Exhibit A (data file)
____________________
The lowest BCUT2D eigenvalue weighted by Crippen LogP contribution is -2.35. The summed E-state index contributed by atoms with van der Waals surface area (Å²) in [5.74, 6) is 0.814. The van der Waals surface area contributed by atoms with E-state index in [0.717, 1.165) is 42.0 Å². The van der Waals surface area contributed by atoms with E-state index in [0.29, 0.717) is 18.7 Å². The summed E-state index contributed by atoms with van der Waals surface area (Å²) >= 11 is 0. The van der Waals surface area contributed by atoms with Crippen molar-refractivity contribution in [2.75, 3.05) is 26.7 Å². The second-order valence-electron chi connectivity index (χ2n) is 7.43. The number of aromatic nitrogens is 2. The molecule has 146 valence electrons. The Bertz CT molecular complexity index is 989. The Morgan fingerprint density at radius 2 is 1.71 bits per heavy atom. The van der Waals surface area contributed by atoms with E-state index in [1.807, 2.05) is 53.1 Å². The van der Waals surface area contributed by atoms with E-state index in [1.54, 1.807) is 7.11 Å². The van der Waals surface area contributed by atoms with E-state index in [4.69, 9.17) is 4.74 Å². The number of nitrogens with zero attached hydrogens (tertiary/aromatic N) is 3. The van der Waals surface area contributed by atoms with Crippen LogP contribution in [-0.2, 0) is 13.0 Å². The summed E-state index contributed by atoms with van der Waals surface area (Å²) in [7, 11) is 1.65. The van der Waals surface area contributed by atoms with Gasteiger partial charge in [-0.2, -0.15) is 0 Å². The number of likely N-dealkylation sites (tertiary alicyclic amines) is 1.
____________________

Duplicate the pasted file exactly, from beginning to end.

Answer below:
The lowest BCUT2D eigenvalue weighted by Crippen LogP contribution is -2.35. The summed E-state index contributed by atoms with van der Waals surface area (Å²) in [5.74, 6) is 0.814. The van der Waals surface area contributed by atoms with E-state index in [0.717, 1.165) is 42.0 Å². The van der Waals surface area contributed by atoms with E-state index in [0.29, 0.717) is 18.7 Å². The summed E-state index contributed by atoms with van der Waals surface area (Å²) >= 11 is 0. The van der Waals surface area contributed by atoms with Crippen molar-refractivity contribution in [2.75, 3.05) is 26.7 Å². The second-order valence-electron chi connectivity index (χ2n) is 7.43. The number of aromatic nitrogens is 2. The molecule has 146 valence electrons. The Bertz CT molecular complexity index is 989. The Morgan fingerprint density at radius 2 is 1.71 bits per heavy atom. The van der Waals surface area contributed by atoms with E-state index in [1.807, 2.05) is 53.1 Å². The van der Waals surface area contributed by atoms with E-state index in [1.54, 1.807) is 7.11 Å². The van der Waals surface area contributed by atoms with E-state index in [4.69, 9.17) is 4.74 Å². The number of nitrogens with zero attached hydrogens (tertiary/aromatic N) is 3. The van der Waals surface area contributed by atoms with Crippen LogP contribution in [-0.2, 0) is 13.0 Å². The summed E-state index contributed by atoms with van der Waals surface area (Å²) in [7, 11) is 1.65. The van der Waals surface area contributed by atoms with Gasteiger partial charge in [-0.2, -0.15) is 0 Å². The number of likely N-dealkylation sites (tertiary alicyclic amines) is 1.